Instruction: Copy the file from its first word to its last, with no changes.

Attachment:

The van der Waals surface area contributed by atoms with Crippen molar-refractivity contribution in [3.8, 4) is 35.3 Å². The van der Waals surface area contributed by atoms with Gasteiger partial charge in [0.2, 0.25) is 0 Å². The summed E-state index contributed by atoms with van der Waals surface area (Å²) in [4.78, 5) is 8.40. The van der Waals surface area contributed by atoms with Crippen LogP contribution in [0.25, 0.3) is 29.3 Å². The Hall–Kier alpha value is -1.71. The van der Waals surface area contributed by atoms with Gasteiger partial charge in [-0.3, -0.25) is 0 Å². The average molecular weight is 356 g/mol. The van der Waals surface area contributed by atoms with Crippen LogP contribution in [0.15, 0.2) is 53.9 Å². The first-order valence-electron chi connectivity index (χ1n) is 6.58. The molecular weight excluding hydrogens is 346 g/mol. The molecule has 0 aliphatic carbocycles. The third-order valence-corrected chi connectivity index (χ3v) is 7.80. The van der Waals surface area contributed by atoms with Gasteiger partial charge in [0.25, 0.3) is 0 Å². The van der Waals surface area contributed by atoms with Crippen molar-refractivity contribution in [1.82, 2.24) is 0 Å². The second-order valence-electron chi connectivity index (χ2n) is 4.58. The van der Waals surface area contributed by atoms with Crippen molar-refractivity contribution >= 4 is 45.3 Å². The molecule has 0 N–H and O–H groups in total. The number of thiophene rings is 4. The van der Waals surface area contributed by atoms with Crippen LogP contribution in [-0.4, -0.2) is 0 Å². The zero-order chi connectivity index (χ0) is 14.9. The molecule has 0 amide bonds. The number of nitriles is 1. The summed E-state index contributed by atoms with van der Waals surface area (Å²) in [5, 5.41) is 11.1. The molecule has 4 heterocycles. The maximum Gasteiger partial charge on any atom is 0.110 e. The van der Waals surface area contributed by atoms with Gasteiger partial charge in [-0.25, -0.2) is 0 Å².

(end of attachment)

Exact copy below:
The van der Waals surface area contributed by atoms with Crippen molar-refractivity contribution in [3.8, 4) is 35.3 Å². The van der Waals surface area contributed by atoms with Gasteiger partial charge in [0.2, 0.25) is 0 Å². The summed E-state index contributed by atoms with van der Waals surface area (Å²) in [4.78, 5) is 8.40. The van der Waals surface area contributed by atoms with Crippen LogP contribution in [0.25, 0.3) is 29.3 Å². The Hall–Kier alpha value is -1.71. The van der Waals surface area contributed by atoms with Gasteiger partial charge in [-0.3, -0.25) is 0 Å². The average molecular weight is 356 g/mol. The van der Waals surface area contributed by atoms with Crippen LogP contribution in [0.15, 0.2) is 53.9 Å². The first-order valence-electron chi connectivity index (χ1n) is 6.58. The molecular weight excluding hydrogens is 346 g/mol. The molecule has 0 aliphatic carbocycles. The third-order valence-corrected chi connectivity index (χ3v) is 7.80. The van der Waals surface area contributed by atoms with Gasteiger partial charge in [0.25, 0.3) is 0 Å². The van der Waals surface area contributed by atoms with Crippen molar-refractivity contribution in [1.82, 2.24) is 0 Å². The second-order valence-electron chi connectivity index (χ2n) is 4.58. The van der Waals surface area contributed by atoms with Crippen molar-refractivity contribution >= 4 is 45.3 Å². The molecule has 0 N–H and O–H groups in total. The number of thiophene rings is 4. The van der Waals surface area contributed by atoms with Crippen LogP contribution in [-0.4, -0.2) is 0 Å². The zero-order chi connectivity index (χ0) is 14.9. The molecule has 0 amide bonds. The number of nitriles is 1. The summed E-state index contributed by atoms with van der Waals surface area (Å²) in [5, 5.41) is 11.1. The molecule has 4 heterocycles. The maximum Gasteiger partial charge on any atom is 0.110 e. The van der Waals surface area contributed by atoms with Gasteiger partial charge in [-0.25, -0.2) is 0 Å².